Has Bayh's moment arrived?

October 28, 2009
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On paper, Indiana Sen. Evan Bayh has plenty of qualifications to be president. As a governor, he kept a lid on spending. As a senator, he has stayed close to the political center, which enables him to work with both sides of the aisle.

The soft stuff is there, too. Articulate, telegenic looks, great family.

Bayh’s attempts at higher office have fallen short, though. He’s been passed over a couple of times for vice president. And he ended his own shot at the Democratic nomination for president in late 2006 after it became apparent he couldn’t compete with the Obama and Clinton juggernauts.

Why the disappointments? Some observers say that despite the resume, he isn’t actually known for much. He hasn’t accomplished enough to establish a reputation. Voters don’t know what stirs his soul.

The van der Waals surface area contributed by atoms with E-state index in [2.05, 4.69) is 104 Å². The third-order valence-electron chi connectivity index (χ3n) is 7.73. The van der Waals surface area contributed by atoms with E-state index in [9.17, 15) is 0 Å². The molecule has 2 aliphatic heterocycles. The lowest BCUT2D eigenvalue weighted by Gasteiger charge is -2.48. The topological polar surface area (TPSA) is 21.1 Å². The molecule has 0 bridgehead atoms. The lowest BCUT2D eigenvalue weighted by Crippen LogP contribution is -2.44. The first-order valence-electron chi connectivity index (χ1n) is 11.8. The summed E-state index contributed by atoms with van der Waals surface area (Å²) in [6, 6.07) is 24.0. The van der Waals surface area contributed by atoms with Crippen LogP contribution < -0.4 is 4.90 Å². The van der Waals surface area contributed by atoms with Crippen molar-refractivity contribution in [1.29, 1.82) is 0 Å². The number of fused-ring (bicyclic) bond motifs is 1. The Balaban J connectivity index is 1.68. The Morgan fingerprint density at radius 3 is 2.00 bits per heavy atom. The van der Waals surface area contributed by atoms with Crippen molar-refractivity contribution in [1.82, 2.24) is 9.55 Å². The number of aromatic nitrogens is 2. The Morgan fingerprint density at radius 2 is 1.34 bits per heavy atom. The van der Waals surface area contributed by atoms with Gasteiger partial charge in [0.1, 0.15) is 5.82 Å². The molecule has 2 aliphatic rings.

Maybe fiscal responsibility is just that calling. It’s been a consistent theme of his tenure in politics, and now he’s taking another step that ramps up his visibility.

Bayh is taking the lead in asking Obama and Senate leaders to create an independent commission to wrestle the debt into submission.

The political climate in Washington has become so poisonous that virtually any attempt to cut spending is torn to bits by opponents. Often it isn’t only the idea left in tatters; the people are, too.

So, Bayh suggests, a commission of Democrats, Republicans and the administration could make the hard choices. He wants to tie creation of the commission to a must-pass vote next month to allow the government to borrow nearly $1 trillion.

The commission would come up with budgets to send to Congress that then would be voted up or down. Sort of like the commissions that have made the politically unpalatable decisions about which military bases to close.

The nation certainly needs a type of savior to dig it out of its fiscal tar pit. Perhaps Bayh could pull it off.

How do you feel about fiscal responsibility as presidential mettle? Is it sexy enough?
 

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  • Account Executive
    Evan Bayh is still too closely tied to the Democratic Party and may alienate the moderate vote in Indiana. The farther he can stay away from Obama, the better. He better be aware of the pitfalls of this endeavor.